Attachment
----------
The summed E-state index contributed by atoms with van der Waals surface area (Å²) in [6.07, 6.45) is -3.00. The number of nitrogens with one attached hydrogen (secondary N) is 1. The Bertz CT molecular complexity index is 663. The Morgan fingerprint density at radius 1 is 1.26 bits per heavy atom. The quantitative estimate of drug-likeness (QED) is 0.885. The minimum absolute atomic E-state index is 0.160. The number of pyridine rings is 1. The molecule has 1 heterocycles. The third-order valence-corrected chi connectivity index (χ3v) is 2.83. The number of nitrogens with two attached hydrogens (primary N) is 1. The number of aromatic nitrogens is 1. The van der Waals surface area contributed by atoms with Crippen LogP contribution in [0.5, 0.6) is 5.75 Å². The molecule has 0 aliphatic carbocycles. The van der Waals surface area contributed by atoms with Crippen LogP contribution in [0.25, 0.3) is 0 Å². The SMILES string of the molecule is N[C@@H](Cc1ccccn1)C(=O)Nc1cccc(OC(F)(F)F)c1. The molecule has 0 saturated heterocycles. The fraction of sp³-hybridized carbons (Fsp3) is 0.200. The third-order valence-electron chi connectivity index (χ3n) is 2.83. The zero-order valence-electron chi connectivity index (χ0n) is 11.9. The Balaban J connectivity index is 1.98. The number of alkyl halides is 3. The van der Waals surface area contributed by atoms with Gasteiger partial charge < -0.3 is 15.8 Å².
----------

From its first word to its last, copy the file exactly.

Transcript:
The summed E-state index contributed by atoms with van der Waals surface area (Å²) in [6.07, 6.45) is -3.00. The number of nitrogens with one attached hydrogen (secondary N) is 1. The Bertz CT molecular complexity index is 663. The Morgan fingerprint density at radius 1 is 1.26 bits per heavy atom. The quantitative estimate of drug-likeness (QED) is 0.885. The minimum absolute atomic E-state index is 0.160. The number of pyridine rings is 1. The molecule has 1 heterocycles. The third-order valence-corrected chi connectivity index (χ3v) is 2.83. The number of nitrogens with two attached hydrogens (primary N) is 1. The number of aromatic nitrogens is 1. The van der Waals surface area contributed by atoms with Crippen LogP contribution in [0.5, 0.6) is 5.75 Å². The molecule has 0 aliphatic carbocycles. The van der Waals surface area contributed by atoms with Crippen LogP contribution in [0.25, 0.3) is 0 Å². The SMILES string of the molecule is N[C@@H](Cc1ccccn1)C(=O)Nc1cccc(OC(F)(F)F)c1. The molecule has 0 saturated heterocycles. The fraction of sp³-hybridized carbons (Fsp3) is 0.200. The third-order valence-electron chi connectivity index (χ3n) is 2.83. The zero-order valence-electron chi connectivity index (χ0n) is 11.9. The Balaban J connectivity index is 1.98. The number of alkyl halides is 3. The van der Waals surface area contributed by atoms with Gasteiger partial charge < -0.3 is 15.8 Å².